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Obviously, those numbers are not at all representative of the population that the craft beer industry serves. Not even close. Fostering greater diversity within the industry will help the industry grow and improve. That is one of the primary reasons people inside and outside the industry have called for initiatives like The Mosaic State Brewer Collective.

According to Dr. J Jackson-Beckham, the Equity And Inclusion Partner for the Brewers Association, “Informal mentorship has long played an important role in the craft brewing industry. Formalizing mentoring relationships will help us to strategically remove barriers to access and advancement and extend opportunities to underrepresented and marginalized groups.”

Dr. Jackson-Beckham (she/her/Dr.) is also Principal of Crafted For All, LLC a consultancy that helps craft beverage organizations become more inclusive, equitable, and just. 

According to Drew Dillingham, “Seeing yourself reflected in the work you choose to do and having peers or mentors to lean on in order to grow is an important part of being successful. It’s something I didn’t have early on in my own career and being able to provide that opportunity as an entry point for the future leaders of this industry is what we are passionate about. Métier Brewing Company is proud to collaborate with Reuben’s to create a more inclusive craft beer community for all.”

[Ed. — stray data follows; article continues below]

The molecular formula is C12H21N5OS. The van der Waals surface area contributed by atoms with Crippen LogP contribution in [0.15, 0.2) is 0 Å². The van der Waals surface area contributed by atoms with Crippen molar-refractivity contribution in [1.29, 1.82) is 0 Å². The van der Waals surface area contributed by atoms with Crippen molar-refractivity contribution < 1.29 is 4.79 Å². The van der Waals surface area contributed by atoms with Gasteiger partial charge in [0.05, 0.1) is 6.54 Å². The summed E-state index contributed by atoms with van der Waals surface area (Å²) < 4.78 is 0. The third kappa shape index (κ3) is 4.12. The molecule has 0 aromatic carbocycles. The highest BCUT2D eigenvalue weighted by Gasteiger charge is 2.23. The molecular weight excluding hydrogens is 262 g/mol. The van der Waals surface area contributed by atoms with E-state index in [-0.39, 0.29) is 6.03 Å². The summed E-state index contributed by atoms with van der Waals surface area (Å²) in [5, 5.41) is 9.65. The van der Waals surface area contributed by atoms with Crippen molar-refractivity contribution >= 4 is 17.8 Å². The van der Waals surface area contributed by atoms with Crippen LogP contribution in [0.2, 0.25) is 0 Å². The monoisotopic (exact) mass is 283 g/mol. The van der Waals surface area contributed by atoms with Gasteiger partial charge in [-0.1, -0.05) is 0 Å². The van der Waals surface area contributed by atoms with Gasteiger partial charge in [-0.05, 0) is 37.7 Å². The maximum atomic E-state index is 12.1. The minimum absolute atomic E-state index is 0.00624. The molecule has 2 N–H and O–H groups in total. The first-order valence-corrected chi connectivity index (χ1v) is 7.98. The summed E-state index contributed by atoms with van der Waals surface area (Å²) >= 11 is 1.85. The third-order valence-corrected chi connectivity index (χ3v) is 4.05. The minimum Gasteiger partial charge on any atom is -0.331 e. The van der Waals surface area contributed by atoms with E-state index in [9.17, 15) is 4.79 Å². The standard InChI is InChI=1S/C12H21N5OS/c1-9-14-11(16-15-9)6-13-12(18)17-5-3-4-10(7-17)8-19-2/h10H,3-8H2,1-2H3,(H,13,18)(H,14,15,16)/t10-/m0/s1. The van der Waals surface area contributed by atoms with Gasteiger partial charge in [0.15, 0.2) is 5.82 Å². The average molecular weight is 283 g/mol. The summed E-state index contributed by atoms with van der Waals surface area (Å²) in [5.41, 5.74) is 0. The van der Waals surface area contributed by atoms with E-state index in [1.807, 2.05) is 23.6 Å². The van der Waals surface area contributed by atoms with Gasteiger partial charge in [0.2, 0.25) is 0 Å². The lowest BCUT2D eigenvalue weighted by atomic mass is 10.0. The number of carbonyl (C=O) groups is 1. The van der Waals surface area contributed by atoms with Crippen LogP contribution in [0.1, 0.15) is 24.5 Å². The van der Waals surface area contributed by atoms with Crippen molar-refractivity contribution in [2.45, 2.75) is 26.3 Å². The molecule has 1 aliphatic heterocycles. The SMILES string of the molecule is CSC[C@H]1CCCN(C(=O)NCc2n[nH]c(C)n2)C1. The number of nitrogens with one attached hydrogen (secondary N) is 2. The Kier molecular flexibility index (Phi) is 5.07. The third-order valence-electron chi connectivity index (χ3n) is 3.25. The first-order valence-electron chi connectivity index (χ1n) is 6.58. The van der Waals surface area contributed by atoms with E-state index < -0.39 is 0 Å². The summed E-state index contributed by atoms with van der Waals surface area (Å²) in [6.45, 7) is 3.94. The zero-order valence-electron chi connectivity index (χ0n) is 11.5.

The Program

Beginning in June of 2021, and limited to just 10 participants, The Mosaic State Brewers Collective’s program will take place over the course of what the organizers describe as three distinct levels:

  • Do I have a place the industry?
  • Where is my place in the industry?
  • How can I become a leader in the industry?

In addition to Grace Robbings and Dreux Dillingham, participants will receive invaluable guidance from an impressive group of mentors selected from each sector of the beer community and adjacent retail and manufacturing businesses.

Mentors include:

  • Annie Johnson, Brewmaster and Pink Books Society Leader
  • Adam Robbings, Reuben’s Brews Co-Founder
  • Robyn Schumacher, Stoup Brewing Co-Founder/Brewer
  • Manny Chao, Georgetown Brewing Co-Founder
  • Rodney Hines, Métier Brewing CEO